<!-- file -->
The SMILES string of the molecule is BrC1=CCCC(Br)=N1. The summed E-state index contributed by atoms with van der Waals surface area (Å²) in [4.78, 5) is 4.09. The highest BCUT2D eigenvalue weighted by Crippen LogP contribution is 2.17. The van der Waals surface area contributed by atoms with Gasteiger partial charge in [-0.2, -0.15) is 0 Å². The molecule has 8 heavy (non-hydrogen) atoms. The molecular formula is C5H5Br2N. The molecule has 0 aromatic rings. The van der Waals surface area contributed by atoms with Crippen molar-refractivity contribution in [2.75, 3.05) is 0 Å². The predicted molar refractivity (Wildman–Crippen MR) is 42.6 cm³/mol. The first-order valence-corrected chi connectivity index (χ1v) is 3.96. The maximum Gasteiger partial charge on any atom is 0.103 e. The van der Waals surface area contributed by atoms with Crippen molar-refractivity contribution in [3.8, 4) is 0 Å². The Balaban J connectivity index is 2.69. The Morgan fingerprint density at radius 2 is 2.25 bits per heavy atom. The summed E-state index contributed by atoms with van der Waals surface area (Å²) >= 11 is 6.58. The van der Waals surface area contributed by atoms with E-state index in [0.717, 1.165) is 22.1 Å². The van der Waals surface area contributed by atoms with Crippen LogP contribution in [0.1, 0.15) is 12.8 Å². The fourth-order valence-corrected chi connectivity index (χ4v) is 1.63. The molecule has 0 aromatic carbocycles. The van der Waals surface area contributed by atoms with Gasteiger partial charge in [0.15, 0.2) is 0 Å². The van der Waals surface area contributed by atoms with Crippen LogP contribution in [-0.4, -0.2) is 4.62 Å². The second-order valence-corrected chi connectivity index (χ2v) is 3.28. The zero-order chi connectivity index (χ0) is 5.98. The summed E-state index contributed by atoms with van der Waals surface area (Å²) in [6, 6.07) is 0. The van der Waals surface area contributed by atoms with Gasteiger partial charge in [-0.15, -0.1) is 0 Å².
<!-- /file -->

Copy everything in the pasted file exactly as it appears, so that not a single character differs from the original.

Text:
The SMILES string of the molecule is BrC1=CCCC(Br)=N1. The summed E-state index contributed by atoms with van der Waals surface area (Å²) in [4.78, 5) is 4.09. The highest BCUT2D eigenvalue weighted by Crippen LogP contribution is 2.17. The van der Waals surface area contributed by atoms with Gasteiger partial charge in [-0.2, -0.15) is 0 Å². The molecule has 8 heavy (non-hydrogen) atoms. The molecular formula is C5H5Br2N. The molecule has 0 aromatic rings. The van der Waals surface area contributed by atoms with Crippen molar-refractivity contribution in [2.75, 3.05) is 0 Å². The predicted molar refractivity (Wildman–Crippen MR) is 42.6 cm³/mol. The first-order valence-corrected chi connectivity index (χ1v) is 3.96. The maximum Gasteiger partial charge on any atom is 0.103 e. The van der Waals surface area contributed by atoms with Crippen molar-refractivity contribution in [3.8, 4) is 0 Å². The Balaban J connectivity index is 2.69. The Morgan fingerprint density at radius 2 is 2.25 bits per heavy atom. The summed E-state index contributed by atoms with van der Waals surface area (Å²) >= 11 is 6.58. The van der Waals surface area contributed by atoms with E-state index in [0.717, 1.165) is 22.1 Å². The van der Waals surface area contributed by atoms with Crippen LogP contribution in [0.1, 0.15) is 12.8 Å². The fourth-order valence-corrected chi connectivity index (χ4v) is 1.63. The molecule has 0 aromatic carbocycles. The van der Waals surface area contributed by atoms with Gasteiger partial charge in [0.15, 0.2) is 0 Å². The van der Waals surface area contributed by atoms with Crippen LogP contribution in [-0.4, -0.2) is 4.62 Å². The second-order valence-corrected chi connectivity index (χ2v) is 3.28. The zero-order chi connectivity index (χ0) is 5.98. The summed E-state index contributed by atoms with van der Waals surface area (Å²) in [6, 6.07) is 0. The van der Waals surface area contributed by atoms with Gasteiger partial charge in [-0.15, -0.1) is 0 Å².